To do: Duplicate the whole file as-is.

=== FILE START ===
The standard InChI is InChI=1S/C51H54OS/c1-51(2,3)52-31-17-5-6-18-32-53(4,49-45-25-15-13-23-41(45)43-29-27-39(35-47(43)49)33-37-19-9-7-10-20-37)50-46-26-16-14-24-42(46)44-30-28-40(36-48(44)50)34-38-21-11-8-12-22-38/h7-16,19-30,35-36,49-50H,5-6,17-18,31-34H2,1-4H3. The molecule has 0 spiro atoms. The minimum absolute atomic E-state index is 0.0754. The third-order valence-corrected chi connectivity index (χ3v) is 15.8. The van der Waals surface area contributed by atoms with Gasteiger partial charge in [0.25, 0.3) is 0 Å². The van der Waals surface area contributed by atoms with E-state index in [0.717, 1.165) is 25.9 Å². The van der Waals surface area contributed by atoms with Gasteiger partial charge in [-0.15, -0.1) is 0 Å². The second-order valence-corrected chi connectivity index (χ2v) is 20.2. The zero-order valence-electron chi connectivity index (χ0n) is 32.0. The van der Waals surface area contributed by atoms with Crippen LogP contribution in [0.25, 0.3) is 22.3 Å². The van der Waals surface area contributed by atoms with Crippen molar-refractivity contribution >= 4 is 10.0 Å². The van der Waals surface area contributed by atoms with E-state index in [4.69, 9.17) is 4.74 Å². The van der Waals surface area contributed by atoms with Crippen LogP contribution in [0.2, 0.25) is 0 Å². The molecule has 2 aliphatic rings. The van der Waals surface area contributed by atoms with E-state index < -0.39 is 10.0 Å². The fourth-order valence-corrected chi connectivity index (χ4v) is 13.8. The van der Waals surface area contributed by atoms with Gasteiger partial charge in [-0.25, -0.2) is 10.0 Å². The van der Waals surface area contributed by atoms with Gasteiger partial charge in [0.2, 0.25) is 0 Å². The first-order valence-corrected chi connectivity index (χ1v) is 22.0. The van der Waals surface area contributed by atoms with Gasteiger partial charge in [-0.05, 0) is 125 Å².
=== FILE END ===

The standard InChI is InChI=1S/C51H54OS/c1-51(2,3)52-31-17-5-6-18-32-53(4,49-45-25-15-13-23-41(45)43-29-27-39(35-47(43)49)33-37-19-9-7-10-20-37)50-46-26-16-14-24-42(46)44-30-28-40(36-48(44)50)34-38-21-11-8-12-22-38/h7-16,19-30,35-36,49-50H,5-6,17-18,31-34H2,1-4H3. The molecule has 0 spiro atoms. The minimum absolute atomic E-state index is 0.0754. The third-order valence-corrected chi connectivity index (χ3v) is 15.8. The van der Waals surface area contributed by atoms with Gasteiger partial charge in [0.25, 0.3) is 0 Å². The van der Waals surface area contributed by atoms with E-state index in [0.717, 1.165) is 25.9 Å². The van der Waals surface area contributed by atoms with Gasteiger partial charge in [-0.15, -0.1) is 0 Å². The second-order valence-corrected chi connectivity index (χ2v) is 20.2. The zero-order valence-electron chi connectivity index (χ0n) is 32.0. The van der Waals surface area contributed by atoms with Crippen LogP contribution in [0.25, 0.3) is 22.3 Å². The van der Waals surface area contributed by atoms with Crippen molar-refractivity contribution >= 4 is 10.0 Å². The van der Waals surface area contributed by atoms with E-state index in [4.69, 9.17) is 4.74 Å². The van der Waals surface area contributed by atoms with Crippen LogP contribution in [0.2, 0.25) is 0 Å². The molecule has 2 aliphatic rings. The van der Waals surface area contributed by atoms with E-state index < -0.39 is 10.0 Å². The fourth-order valence-corrected chi connectivity index (χ4v) is 13.8. The van der Waals surface area contributed by atoms with Gasteiger partial charge in [-0.25, -0.2) is 10.0 Å². The van der Waals surface area contributed by atoms with Gasteiger partial charge in [0.2, 0.25) is 0 Å². The first-order valence-corrected chi connectivity index (χ1v) is 22.0. The van der Waals surface area contributed by atoms with Gasteiger partial charge in [-0.05, 0) is 125 Å².